The fever patients diagnosed with P. falciparum infection using ParaHIT-f were administered with artemisinin combination therapy (ACT) [Artesunate 4mg/kg body weight for 3 days plus sulphadoxine (25 mg/kg body weight) and pyrimethamine (1.25 mg/kg bodyweight) on the first day and primaquine (0.75 mg/kg body weight) on second day] by ASHAs according to the national guidelines [10] . Further, on the basis of microscopy results, the P. falciparum infections that were not detected by the RDTs, were administered with ACT and P. vivax cases with radical treatment (Chloroquine 25 mg/kg body weight divided over three days i.e. 10 mg/ kg body weight on day 1, 10 mg/kg body weight on day 2 and 5mg/ kg body weight on day 3 and Primaquine 0.25mg/ kg body weight daily for 14 days) [10] by ASHAs. All P. vivax cases were removed from the data-set for further analysis. The mixed infections of P. falciparum and P. vivax were treated as P. falciparum infections for the analysis purpose. The isolated presence of P. falciparum gametocytes was not considered indicative of acute malaria.

Statistical analysis: Based on the microscopic results, the RDT results were considered true positive (TP), true negative (TN), false positive (FP), and false negative (FN). Sensitivity and specificity were calculated as TP/ (TP+FN) and TN/ (TN+FP), respectively. Positive predictive value (PPV) [the proportion of true malaria cases (positive blood smears) among the total number of positive RDTs] and negative predictive value (NPV) [the proportion of true negative malaria cases (negative blood smears) among the total number of negative RDTs] were also calculated. Sensitivity of the RDT was further calculated according to the level of parasitaemia. Sensitivity, specificity and predictive values of ParaHIT-f and their respective 95% confidence intervals (CI) were estimated using microscopy as the reference diagnosis (gold standard) [11] using the software EPIINFO 6.0 version (Centre for Disease Control and Prevention, Atlanta Georgia, USA). Season-wise analysis of sensitivity and specificity of the RDT was also done.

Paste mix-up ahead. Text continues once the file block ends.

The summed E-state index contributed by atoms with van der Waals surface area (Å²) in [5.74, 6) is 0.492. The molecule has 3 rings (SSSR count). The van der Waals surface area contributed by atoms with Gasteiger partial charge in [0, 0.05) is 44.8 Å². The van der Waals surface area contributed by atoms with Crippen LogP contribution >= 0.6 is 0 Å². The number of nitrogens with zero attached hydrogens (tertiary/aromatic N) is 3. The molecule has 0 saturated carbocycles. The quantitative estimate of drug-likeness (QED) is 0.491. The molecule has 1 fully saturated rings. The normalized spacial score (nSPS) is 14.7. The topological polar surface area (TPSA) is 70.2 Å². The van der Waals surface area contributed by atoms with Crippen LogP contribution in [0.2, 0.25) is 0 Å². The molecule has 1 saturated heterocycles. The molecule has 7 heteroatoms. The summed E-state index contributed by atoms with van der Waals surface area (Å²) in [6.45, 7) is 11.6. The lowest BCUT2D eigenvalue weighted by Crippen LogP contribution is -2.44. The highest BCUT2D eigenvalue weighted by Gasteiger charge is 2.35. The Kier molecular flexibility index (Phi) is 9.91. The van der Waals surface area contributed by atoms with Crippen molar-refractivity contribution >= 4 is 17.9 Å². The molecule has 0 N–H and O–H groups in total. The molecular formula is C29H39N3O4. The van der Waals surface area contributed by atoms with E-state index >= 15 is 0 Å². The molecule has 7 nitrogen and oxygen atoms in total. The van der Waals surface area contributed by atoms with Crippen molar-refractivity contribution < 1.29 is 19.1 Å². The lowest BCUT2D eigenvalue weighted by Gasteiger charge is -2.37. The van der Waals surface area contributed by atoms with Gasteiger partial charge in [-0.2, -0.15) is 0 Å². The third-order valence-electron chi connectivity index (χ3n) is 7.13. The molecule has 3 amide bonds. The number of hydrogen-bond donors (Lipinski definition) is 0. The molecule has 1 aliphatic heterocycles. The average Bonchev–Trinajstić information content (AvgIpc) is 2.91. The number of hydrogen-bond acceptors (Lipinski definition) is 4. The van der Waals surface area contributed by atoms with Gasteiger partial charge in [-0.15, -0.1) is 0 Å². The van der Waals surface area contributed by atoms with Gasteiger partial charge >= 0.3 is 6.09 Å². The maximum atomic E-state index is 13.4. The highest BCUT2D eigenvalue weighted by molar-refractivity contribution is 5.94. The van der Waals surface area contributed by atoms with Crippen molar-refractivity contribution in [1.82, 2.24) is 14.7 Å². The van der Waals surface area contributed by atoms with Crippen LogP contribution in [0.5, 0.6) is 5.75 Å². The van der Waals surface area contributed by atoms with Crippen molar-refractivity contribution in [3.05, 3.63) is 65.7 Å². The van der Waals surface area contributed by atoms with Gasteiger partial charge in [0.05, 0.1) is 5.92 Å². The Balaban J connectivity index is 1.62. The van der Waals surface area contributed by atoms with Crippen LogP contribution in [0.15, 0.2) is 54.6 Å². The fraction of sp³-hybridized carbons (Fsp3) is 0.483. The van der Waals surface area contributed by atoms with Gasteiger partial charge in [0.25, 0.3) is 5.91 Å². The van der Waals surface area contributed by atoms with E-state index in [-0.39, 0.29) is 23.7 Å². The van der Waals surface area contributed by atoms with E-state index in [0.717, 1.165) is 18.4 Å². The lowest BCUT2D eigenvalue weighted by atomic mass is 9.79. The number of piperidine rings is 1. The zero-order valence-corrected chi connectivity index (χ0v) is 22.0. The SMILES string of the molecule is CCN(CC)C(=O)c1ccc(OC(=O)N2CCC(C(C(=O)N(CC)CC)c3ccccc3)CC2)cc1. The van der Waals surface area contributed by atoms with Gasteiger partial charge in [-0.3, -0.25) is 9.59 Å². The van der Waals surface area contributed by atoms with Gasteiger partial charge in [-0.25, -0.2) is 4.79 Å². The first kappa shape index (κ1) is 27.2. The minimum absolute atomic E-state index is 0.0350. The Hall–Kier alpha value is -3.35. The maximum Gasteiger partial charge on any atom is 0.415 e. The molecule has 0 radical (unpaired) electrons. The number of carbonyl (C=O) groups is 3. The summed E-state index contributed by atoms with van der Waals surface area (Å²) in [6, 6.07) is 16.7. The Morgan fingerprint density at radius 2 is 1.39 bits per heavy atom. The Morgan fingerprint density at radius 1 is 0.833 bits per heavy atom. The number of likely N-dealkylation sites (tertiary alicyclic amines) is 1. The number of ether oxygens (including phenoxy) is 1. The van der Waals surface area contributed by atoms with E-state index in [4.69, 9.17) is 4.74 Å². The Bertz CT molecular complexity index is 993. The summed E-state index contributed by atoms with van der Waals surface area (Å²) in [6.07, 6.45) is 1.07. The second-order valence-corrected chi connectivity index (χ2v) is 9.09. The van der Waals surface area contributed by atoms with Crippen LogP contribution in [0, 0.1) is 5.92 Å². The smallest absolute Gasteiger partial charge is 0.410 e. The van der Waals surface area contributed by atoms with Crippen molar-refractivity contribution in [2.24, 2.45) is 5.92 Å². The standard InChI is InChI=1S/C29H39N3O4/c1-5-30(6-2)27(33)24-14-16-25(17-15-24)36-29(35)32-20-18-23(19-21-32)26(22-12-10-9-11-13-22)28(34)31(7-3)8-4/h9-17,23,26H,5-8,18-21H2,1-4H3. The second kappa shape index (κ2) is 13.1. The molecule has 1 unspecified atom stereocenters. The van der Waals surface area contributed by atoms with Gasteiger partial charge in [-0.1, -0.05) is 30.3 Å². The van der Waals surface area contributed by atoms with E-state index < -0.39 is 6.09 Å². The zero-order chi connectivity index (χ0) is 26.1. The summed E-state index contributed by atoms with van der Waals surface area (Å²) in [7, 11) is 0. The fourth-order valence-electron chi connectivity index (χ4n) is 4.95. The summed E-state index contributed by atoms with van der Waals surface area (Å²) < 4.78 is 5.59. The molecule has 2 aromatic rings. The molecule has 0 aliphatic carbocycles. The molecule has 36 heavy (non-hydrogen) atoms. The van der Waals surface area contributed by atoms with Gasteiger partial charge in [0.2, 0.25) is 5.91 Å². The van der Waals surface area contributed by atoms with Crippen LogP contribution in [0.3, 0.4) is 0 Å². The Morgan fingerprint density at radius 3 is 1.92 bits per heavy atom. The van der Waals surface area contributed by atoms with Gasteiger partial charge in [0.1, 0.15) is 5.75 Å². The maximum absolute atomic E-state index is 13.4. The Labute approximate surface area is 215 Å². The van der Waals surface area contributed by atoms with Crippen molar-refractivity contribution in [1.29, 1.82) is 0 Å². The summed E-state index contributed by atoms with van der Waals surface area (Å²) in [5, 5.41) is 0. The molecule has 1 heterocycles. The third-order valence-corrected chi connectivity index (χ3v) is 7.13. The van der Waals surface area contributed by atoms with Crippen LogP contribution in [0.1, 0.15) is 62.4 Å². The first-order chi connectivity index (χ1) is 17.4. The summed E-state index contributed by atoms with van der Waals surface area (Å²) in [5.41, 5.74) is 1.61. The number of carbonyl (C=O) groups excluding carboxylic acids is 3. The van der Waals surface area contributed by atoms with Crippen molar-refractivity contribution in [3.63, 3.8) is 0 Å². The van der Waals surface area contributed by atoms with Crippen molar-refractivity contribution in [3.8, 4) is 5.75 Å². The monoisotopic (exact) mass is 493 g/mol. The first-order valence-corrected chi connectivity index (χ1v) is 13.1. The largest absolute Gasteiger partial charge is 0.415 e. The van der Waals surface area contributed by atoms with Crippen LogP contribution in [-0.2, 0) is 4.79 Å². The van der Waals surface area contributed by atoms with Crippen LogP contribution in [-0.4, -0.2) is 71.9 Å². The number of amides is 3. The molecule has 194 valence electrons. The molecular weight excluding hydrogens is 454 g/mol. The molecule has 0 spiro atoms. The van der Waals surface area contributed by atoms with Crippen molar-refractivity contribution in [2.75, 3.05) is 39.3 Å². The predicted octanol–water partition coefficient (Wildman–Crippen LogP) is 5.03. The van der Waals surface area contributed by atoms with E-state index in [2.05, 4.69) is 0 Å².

Results Top

A total of 1059 fever patients (534 males and 525 females) of age ranged from 2 months (infants) to 70 yr, were screened through the fever surveys for malaria infection using the RDT kits, ParaHIT-f along with microscopic examination of blood smears. During the survey, only two strips of ParaHIT-f did not show the control band and the tests were repeated with two other valid strips.